Thanks for sharing this. My mother always said that she’d raised me as a “hot house” baby. I never went to kindergarden and had my first social contacts when I was 7. Living in a military family, means you travel alot…and you lose site of what little friendships you’ve been able to make…my adult life until the last 20 years has been a roaming from country to country, town to town…I’ve always had a lot of great acquaintances though..I like people and sharing ideas. When you pull the sum though, I guess I’ve known a lot of loneliness, only I never really recognized it as such. Reading was my first passion and I could spend days in my books, which have always been my greatest friends…writing, throughout the years has been the conversations, the memories, whatever, that I’ve shared with faceless persons in my imagination…not to say I didn’t also share them with real people, I just had more hours alone to think about things so I wrote them down too.
    My youngest son is my fan, he reads my short stories and a poem from time to time, and he’s been blogging since his early teens…my husband is an artist, and would prefer I return to graphic arts…he read some of my blogs in the beginning, and said I write very well…but…
    I have on my desktop this meme: “Only a writer…will hold converstions between people who don’t exist. We don’t talk to ourselves… we talk to the peple we created.”
    Once they said that to be an artist you had to suffer…I don’t know anything about that…usually if I’m suffering, I don’t do much creating…but as for writing, I think maybe a little loneliness can be an incentive to write, instead of just thinking about life, you tell about it…and now you can blog too and meet up with people who understand something of your life experience. Is meeting in a “virtual” plaza to talk with people any less meaningful than meeting strangers in a “real” plaza? Maybe… it’s hard to say.

    • kingmidget April 30, 2013 at 7:25 am

      So much in there, I don’t know what to respond to first. 🙂 For a long time, I didn’t place much importance in my writing. It was just writing stories. I’m a “late bloomer” at this thing as somebody else described it. Having started, with my first novel, when I was in my late 30’s. Since then, I haven’t stopped writing and it has become more and more significant. Where as the first years were filled with a lot of short stories and that first novel and then a second, lately it’s been more about blogging. I feel like the last year and a half hasn’t been very productive for me because of the blogging instead of writing. I think part of it is what you refer to as suffering. There are reasons I’m suffering and it saps me of my energy and the idea of writing — of working on one of my novels in progress, or a short story — just seems too much. So, I don’t, although I think retreating into my writing could be the best way to heal the suffering. And, that’s where most of my fiction writing is these days. Stories that I have come up with that get at the suffering and try to heal it. Suddenly, my writing has gained more significance — it’s not just about writing a story any more. There’s meaning and, yikes, maybe even a message now.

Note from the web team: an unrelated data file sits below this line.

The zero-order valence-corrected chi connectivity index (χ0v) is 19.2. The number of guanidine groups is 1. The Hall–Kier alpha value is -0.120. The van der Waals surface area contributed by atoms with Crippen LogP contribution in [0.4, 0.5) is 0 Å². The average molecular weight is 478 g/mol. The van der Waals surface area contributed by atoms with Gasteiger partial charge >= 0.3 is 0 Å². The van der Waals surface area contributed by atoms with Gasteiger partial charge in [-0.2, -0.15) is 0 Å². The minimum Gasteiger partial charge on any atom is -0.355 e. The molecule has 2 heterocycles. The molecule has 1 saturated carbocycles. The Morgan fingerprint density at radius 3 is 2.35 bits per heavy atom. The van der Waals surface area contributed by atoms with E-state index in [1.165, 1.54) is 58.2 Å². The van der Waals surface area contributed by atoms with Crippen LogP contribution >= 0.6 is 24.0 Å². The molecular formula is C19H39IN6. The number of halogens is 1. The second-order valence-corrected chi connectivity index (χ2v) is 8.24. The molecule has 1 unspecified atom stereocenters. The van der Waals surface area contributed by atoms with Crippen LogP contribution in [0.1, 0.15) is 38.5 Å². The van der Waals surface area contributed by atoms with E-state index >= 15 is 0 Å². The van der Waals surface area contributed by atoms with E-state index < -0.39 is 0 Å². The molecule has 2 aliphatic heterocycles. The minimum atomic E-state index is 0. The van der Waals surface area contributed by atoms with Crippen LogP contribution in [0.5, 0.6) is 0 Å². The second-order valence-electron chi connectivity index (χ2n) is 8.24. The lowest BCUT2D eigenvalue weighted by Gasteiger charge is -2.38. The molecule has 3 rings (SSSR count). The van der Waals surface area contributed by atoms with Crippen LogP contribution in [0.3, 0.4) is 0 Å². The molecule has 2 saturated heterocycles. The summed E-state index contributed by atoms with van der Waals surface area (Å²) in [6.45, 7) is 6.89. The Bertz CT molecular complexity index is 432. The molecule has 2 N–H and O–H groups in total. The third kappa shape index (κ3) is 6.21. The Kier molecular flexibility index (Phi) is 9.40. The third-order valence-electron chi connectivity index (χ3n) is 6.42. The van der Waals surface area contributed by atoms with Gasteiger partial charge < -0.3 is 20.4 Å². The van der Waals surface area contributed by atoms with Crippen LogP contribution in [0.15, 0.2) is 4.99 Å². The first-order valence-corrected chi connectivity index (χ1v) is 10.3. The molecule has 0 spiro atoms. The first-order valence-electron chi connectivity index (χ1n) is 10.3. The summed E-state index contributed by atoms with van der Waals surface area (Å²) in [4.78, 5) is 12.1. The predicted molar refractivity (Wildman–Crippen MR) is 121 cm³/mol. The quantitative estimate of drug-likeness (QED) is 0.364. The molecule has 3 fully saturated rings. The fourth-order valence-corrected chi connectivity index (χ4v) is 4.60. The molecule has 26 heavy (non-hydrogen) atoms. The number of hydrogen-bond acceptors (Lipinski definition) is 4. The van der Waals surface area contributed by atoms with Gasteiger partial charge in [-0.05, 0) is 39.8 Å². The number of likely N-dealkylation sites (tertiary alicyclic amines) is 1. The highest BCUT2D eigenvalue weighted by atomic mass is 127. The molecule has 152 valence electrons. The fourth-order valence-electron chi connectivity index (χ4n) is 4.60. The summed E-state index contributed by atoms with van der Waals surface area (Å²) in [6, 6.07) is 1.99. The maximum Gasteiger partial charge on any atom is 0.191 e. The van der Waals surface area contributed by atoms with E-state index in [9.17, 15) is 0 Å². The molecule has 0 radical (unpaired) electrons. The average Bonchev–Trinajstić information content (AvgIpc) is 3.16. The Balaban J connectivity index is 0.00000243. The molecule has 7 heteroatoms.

I was born into a military family as well. Fortunately, by the time I came around, my father only had one move left, when I was one. Unfortunately, I’ve stayed in the same place ever since. 🙂

      • Bastet April 30, 2013 at 9:21 am

        I really believe that the writing as you put it usually helps…maybe the first stuff is too “sticky” but once you get past that the rest comes out and things come out better…it’s a contact with you…another blogger was saying the other day, that there comes a time when you have to have a me day…or maybe it’s me hours…she’s right. As I said, I never really felt lonely, you don’t miss what you don’t know…I’d feel sad to leave friends, but I knew there would be others…only later, when I came here and met people who had what I’d call roots did I feel that, yeah, something was missing in a way..but what’s one to do…by then I was over 45, made some closer ties outside of my family…but I just don’t have the knack. You know, the grass is always greener they say…I’ve always wondered how it would have been if I’d always lived in the same place…sigh…;-D

  3. Bastet April 29, 2013 at 9:37 pm

    Reblogged this on Bastet and Sekhmet and commented:
    Is loneliness the price we pay for creativity, or is it the incentive that helps us to be creative?

  4. oliviaobryon April 29, 2013 at 9:49 pm

    Interesting. I definitely know the living inside your head feeling. I’ve always had it, as long as I can remember. Sometimes I expect others to know what I’m thinking because I’m so deep inside my head. I think writing would feel lonelier for me if I didn’t go to a job surrounded by people all day. To be a true writer, who writes most of the day everyday sounds lonely, even if I’d love to be there.